*Survival vs. exploratory mindset: Insofar as I understand the terms, an exploratory mindset is an absolute must. Not sure how to cultivate it, though.
Optimal hours of work per day: I work between 4 and 8 hours a day. I don’t find any difference in my productivity within that range, though I imagine if I pushed myself to work more than 8, I would pretty quickly hit diminishing returns.
Learning a new field: I can’t emphasize enough the value of just talking to existing experts. For me at least, it’s by far the most efficient way to get up-to-speed quickly. For that reason, I really value having a large network of diverse people I can contact with questions. I put a fair amount of effort into cultivating such a network.
Hard problems: I’m fortunate that my work is almost always intrinsically interesting. So even if I don’t make progress on a problem, I continue to be motivated to work on it because the work itself is so very pleasant. That said, as I’ve emphasized above, when I’m stuck, I find it most helpful to talk to lots of people about the problem.
Emotional motivators: When I reflect on my life as a whole, I’m happy that I’m in a career that aims to improve the world. But in terms of what gets me out of bed in the morning and excited to work, it’s almost never the impact I might have. It’s the intrinsically interesting nature of my work. I almost certainly would not be successful if I did not find my research to be so fascinating.
Typing speed: No idea what my typing speed is, but it doesn’t feel particularly fast, and that doesn’t seem to handicap me. I’ve always considered myself a slow thinker, though.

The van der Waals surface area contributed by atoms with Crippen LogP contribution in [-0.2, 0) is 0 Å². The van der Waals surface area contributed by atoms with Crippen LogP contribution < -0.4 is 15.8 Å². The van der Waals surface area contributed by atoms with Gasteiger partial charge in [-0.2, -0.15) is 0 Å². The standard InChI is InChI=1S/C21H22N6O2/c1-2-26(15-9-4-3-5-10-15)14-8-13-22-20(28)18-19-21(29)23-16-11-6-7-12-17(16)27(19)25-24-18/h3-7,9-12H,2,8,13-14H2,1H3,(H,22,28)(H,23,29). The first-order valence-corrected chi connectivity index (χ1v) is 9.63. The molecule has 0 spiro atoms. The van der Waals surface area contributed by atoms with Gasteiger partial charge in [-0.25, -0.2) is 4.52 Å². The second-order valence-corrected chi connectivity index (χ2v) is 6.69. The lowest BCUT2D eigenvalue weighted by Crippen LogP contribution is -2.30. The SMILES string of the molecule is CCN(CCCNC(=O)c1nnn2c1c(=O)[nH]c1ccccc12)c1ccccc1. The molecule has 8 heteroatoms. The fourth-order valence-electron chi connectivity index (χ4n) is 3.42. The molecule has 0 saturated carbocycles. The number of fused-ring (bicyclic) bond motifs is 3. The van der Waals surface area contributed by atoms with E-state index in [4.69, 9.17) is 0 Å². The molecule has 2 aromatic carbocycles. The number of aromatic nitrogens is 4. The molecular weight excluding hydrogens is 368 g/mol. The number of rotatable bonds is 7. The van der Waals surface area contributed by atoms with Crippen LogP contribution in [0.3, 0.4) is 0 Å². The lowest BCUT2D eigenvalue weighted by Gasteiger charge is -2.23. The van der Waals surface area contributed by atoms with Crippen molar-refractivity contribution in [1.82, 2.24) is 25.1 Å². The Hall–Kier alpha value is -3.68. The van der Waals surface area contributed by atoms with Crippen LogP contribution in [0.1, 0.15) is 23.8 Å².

Obvious questions: Yeah, I think there is a general skill of “noticing the obvious.” I don’t think I’m great at it, but one thing I do pretty often is reflect on the sorts of things that appear obvious now that weren’t obvious to smart people ~200 years ago.
Tiredness, focus, etc.: Regular exercise certainly helps. Haven’t tried anything else. Mostly I’ve just acclimated to getting work done even though I’m tired. (Not sure I would recommend that “solution,” though!)
Meta: I’d like to see others answer questions 1, 3, 6, 7, and 10.
There are different possible scenarios in which invertebrates turn out to be sentient. It might be the case, for instance, that panpsychism is true. So if one comes to believe that invertebrates are sentient because panpsychism is true, one should also come to believe that robots and plants are sentient. Or it could be that some form of information integration theory is true, and invertebrates instantiate enough integration for sentience. In that case, the probability that you assign to the sentience of plants and robots will depend on your assessment of their relevant level of integration.
For what it's worth, here's how I think about the issue: sentience, like other biological properties, has an evolutionary function. I take it as a datum that mammals are sentient. If we can discern the role that sentience is playing in mammals, and it appears there is analogous behavior in other taxa, then, in the absence of defeaters, we are licensed to infer that individuals of those taxa are sentient. In the past few years I've updated toward thinking that arthropods and (coleoid) cephalopods are sentient, but the majority of these updates have been based on learning new empirical information about these animals. (Basically, arthropods and cephalopods engage in way more complex behaviors than I realized.) When we constructed our invertebrate sentience table, we also looked at plants, prokaryotes, protists, and, in an early version of the table, robots and AIs of various sorts. The individuals in these categories did not engage in the sort of behaviors that I take to be evidence of sentience, so I don't feel licensed to infer that they are sentient.